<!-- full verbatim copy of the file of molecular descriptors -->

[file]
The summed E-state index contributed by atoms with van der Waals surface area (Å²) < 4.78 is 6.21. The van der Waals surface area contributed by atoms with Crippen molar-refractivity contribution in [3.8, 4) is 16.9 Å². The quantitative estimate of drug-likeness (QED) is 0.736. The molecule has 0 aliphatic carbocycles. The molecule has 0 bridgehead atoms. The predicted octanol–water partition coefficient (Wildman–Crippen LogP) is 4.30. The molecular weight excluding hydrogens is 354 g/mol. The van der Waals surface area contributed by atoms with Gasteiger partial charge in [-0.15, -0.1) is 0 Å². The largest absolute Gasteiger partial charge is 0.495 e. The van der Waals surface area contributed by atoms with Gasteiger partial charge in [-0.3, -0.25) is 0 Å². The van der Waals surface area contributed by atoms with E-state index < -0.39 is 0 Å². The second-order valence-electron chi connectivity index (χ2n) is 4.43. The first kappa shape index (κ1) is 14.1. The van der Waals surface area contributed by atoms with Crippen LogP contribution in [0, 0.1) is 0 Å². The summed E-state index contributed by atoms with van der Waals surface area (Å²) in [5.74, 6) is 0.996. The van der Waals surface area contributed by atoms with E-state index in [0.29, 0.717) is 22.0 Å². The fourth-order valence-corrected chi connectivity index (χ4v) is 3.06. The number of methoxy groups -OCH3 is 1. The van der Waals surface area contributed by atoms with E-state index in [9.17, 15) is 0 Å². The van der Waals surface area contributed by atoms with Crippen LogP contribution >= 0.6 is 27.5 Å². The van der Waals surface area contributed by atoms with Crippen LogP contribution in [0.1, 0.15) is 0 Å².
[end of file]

The summed E-state index contributed by atoms with van der Waals surface area (Å²) < 4.78 is 6.21. The van der Waals surface area contributed by atoms with Crippen molar-refractivity contribution in [3.8, 4) is 16.9 Å². The quantitative estimate of drug-likeness (QED) is 0.736. The molecule has 0 aliphatic carbocycles. The molecule has 0 bridgehead atoms. The predicted octanol–water partition coefficient (Wildman–Crippen LogP) is 4.30. The molecular weight excluding hydrogens is 354 g/mol. The van der Waals surface area contributed by atoms with Gasteiger partial charge in [-0.15, -0.1) is 0 Å². The largest absolute Gasteiger partial charge is 0.495 e. The van der Waals surface area contributed by atoms with Gasteiger partial charge in [-0.3, -0.25) is 0 Å². The van der Waals surface area contributed by atoms with E-state index < -0.39 is 0 Å². The second-order valence-electron chi connectivity index (χ2n) is 4.43. The first kappa shape index (κ1) is 14.1. The van der Waals surface area contributed by atoms with Crippen LogP contribution in [0, 0.1) is 0 Å². The summed E-state index contributed by atoms with van der Waals surface area (Å²) in [5.74, 6) is 0.996. The van der Waals surface area contributed by atoms with E-state index in [0.29, 0.717) is 22.0 Å². The fourth-order valence-corrected chi connectivity index (χ4v) is 3.06. The number of methoxy groups -OCH3 is 1. The van der Waals surface area contributed by atoms with E-state index in [9.17, 15) is 0 Å². The van der Waals surface area contributed by atoms with Crippen LogP contribution >= 0.6 is 27.5 Å². The van der Waals surface area contributed by atoms with Crippen LogP contribution in [0.1, 0.15) is 0 Å².